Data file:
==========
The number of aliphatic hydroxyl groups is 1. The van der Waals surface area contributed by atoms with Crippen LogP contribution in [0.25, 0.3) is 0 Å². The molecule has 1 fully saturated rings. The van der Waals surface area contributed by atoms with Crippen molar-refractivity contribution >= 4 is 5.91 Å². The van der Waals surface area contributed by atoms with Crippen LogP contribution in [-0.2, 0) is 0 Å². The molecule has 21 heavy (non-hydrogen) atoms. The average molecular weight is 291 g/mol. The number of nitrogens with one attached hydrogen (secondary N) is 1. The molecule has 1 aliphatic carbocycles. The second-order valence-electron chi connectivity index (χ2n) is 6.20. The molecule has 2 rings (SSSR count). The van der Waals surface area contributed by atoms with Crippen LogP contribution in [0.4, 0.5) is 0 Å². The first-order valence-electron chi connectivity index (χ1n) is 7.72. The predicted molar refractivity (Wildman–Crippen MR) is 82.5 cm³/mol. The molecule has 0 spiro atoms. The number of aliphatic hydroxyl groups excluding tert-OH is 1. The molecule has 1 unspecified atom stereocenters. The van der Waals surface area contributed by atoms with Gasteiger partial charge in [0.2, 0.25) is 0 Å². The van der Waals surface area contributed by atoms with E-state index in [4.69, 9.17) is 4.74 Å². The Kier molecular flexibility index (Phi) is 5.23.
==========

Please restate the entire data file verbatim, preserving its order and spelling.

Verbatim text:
The number of aliphatic hydroxyl groups is 1. The van der Waals surface area contributed by atoms with Crippen LogP contribution in [0.25, 0.3) is 0 Å². The molecule has 1 fully saturated rings. The van der Waals surface area contributed by atoms with Crippen molar-refractivity contribution >= 4 is 5.91 Å². The van der Waals surface area contributed by atoms with Crippen LogP contribution in [-0.2, 0) is 0 Å². The molecule has 21 heavy (non-hydrogen) atoms. The average molecular weight is 291 g/mol. The number of nitrogens with one attached hydrogen (secondary N) is 1. The molecule has 1 aliphatic carbocycles. The second-order valence-electron chi connectivity index (χ2n) is 6.20. The molecule has 2 rings (SSSR count). The van der Waals surface area contributed by atoms with Crippen LogP contribution in [0.4, 0.5) is 0 Å². The first-order valence-electron chi connectivity index (χ1n) is 7.72. The predicted molar refractivity (Wildman–Crippen MR) is 82.5 cm³/mol. The molecule has 0 spiro atoms. The number of aliphatic hydroxyl groups excluding tert-OH is 1. The molecule has 1 unspecified atom stereocenters. The van der Waals surface area contributed by atoms with Gasteiger partial charge in [0.2, 0.25) is 0 Å². The van der Waals surface area contributed by atoms with E-state index in [4.69, 9.17) is 4.74 Å². The Kier molecular flexibility index (Phi) is 5.23.